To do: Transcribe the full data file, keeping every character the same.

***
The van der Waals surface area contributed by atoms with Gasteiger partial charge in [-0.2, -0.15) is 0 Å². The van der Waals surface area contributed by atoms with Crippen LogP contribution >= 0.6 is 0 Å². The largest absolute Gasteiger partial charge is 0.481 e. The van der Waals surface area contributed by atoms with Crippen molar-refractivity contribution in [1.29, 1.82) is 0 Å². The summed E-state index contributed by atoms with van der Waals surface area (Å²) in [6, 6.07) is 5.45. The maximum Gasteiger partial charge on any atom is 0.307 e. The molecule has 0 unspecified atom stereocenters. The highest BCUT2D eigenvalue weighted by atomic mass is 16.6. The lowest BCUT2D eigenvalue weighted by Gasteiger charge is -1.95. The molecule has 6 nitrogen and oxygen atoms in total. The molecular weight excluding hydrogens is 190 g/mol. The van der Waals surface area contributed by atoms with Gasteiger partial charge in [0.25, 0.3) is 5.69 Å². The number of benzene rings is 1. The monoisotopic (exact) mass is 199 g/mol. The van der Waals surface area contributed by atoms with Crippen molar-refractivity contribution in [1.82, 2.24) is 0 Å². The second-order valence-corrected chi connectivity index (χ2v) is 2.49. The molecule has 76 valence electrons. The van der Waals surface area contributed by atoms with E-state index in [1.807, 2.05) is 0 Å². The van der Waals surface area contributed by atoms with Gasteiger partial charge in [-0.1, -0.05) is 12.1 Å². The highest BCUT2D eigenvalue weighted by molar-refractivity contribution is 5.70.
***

The van der Waals surface area contributed by atoms with Gasteiger partial charge in [-0.2, -0.15) is 0 Å². The van der Waals surface area contributed by atoms with Crippen LogP contribution >= 0.6 is 0 Å². The largest absolute Gasteiger partial charge is 0.481 e. The van der Waals surface area contributed by atoms with Crippen molar-refractivity contribution in [1.29, 1.82) is 0 Å². The summed E-state index contributed by atoms with van der Waals surface area (Å²) in [6, 6.07) is 5.45. The maximum Gasteiger partial charge on any atom is 0.307 e. The molecule has 0 unspecified atom stereocenters. The highest BCUT2D eigenvalue weighted by atomic mass is 16.6. The lowest BCUT2D eigenvalue weighted by Gasteiger charge is -1.95. The molecule has 6 nitrogen and oxygen atoms in total. The molecular weight excluding hydrogens is 190 g/mol. The van der Waals surface area contributed by atoms with Gasteiger partial charge in [0.25, 0.3) is 5.69 Å². The number of benzene rings is 1. The monoisotopic (exact) mass is 199 g/mol. The van der Waals surface area contributed by atoms with Crippen molar-refractivity contribution in [1.82, 2.24) is 0 Å². The second-order valence-corrected chi connectivity index (χ2v) is 2.49. The molecule has 76 valence electrons. The van der Waals surface area contributed by atoms with E-state index in [1.807, 2.05) is 0 Å². The van der Waals surface area contributed by atoms with Gasteiger partial charge in [-0.1, -0.05) is 12.1 Å². The highest BCUT2D eigenvalue weighted by molar-refractivity contribution is 5.70.